SYRACUSE — George McDonald wants his offense to run like a fast food drive-thru: Fast and efficient.
The second-year Syracuse University offensive coordinator told Sports Illustrated in February that he wants his offense to “open it up and go full-bore fast.”
Orange football fans will get their first taste when the season opens Friday with a 7:30 p.m. game against Villanova at the Carrier Dome.
SU is coming off a 7-6 season overall, 4-4 in the Atlantic Coast Conference, that ended with a victory in the Texas Bowl, its third bowl win in four years.
“We’re always trying to push faster,” McDonald said. “Our goal is to try and increase our plays, but also increase our execution. The more we execute the more plays we’ll get. In terms of tempo, it might be a little bit faster, but we were pretty good last year in terms of the amount of plays we ran.”
In McDonald’s first season as coordinator, the Orange averaged 74 offensive plays per game, which was the fourth-most in the Atlantic Coast Conference and 54th in the nation.
McDonald said he wants to increase that number while significantly improving on the team’s poor offensive ranks.
The Orange finished 100th in the nation with 22.3 points per game and 87th with an average of 377 yards per game last season.
“It’s just like racing a car. If you hit 80, you want to go 90,” McDonald said. “You just want to go as fast as you can go, but the biggest thing we’re always trying to do is maximize our execution.”
He added: “Every year you’re trying to get better. We want to take the next step, whatever that next step is, whether its win one more game than we did last year or try to be more efficient on offense.”
The quicker pace puts more responsibility in the hands of returning starting quarterback Terrel Hunt, a redshirt junior, who will call more plays from the line of scrimmage than he did a year ago.
Hunt showed promise late last season, accounting for the game-winning touchdown in a win over Boston College to clinch bowl eligibility then rushing for the game-winning TD in an MVP performance at the Texas Bowl.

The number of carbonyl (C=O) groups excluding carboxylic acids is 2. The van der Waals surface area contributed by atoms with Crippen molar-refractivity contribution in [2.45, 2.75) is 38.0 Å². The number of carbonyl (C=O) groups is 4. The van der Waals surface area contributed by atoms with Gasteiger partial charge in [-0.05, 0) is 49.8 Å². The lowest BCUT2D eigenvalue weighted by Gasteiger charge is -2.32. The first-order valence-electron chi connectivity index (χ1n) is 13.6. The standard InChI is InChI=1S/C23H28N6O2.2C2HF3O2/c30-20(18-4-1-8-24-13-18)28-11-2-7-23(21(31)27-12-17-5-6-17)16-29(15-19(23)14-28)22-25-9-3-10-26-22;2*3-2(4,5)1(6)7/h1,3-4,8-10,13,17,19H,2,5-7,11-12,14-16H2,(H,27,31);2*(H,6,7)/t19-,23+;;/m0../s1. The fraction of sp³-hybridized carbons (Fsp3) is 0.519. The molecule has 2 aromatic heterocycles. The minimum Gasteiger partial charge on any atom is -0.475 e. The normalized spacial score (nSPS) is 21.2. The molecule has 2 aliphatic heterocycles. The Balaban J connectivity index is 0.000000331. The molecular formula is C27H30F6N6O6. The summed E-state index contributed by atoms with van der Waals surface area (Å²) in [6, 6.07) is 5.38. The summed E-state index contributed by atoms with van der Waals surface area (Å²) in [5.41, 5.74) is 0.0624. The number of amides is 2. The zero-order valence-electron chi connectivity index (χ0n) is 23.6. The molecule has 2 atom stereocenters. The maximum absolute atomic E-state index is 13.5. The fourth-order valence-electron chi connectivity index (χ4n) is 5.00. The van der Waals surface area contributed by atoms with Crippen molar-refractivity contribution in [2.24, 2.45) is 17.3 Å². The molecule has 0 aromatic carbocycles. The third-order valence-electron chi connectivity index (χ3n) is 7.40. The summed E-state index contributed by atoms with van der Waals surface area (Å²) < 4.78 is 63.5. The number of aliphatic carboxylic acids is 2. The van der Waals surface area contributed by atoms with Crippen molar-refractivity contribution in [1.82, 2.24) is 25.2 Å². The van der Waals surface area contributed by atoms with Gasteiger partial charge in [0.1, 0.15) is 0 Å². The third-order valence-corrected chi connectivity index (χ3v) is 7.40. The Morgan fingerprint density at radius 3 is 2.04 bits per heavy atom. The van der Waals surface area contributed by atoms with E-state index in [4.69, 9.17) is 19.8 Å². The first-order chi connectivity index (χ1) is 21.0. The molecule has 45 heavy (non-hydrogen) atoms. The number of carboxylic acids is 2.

But overall, Hunt presided over a passing offense that ranked 105th in the nation with 182 yards per game. He also went through a six-game stretch without throwing a touchdown pass.
“Last year was mediocre, now we want to be on like this,” Hunt said while snapping his fingers. “It gives me enough time to read the defense and most of the time, the defense isn’t even ready because they’re still waiting for the call, so going high tempo is really going to help us a lot.”
Prince-Tyson Gulley, a fifth-year senior running back that will head the backfield committee, said he believes he will benefit from the quicker pace.
Gulley is sixth all-time at SU for receptions by a running back with 53 and is in the school’s career top 10 with a 5.39 yards-per-carry average.
“It’s perfect because with me being a more quicker back, that’s what I would like to,” Gulley said. “We want to catch the defense off balance, and this will make it easier for us (running backs) to get through the holes and do what we want to do.”
Sophomore Brisly Estime and junior Ashton Broyld – two of the quickest and most dynamic members of the wide receiving corps – also seem to have the skill set that would thrive in a faster offense.
“We want to contribute to us winning games and we want to be a reason why we’re winning games, so the biggest thing for us that we always talk about is execution and playing with maturity and playing with poise,” McDonald said.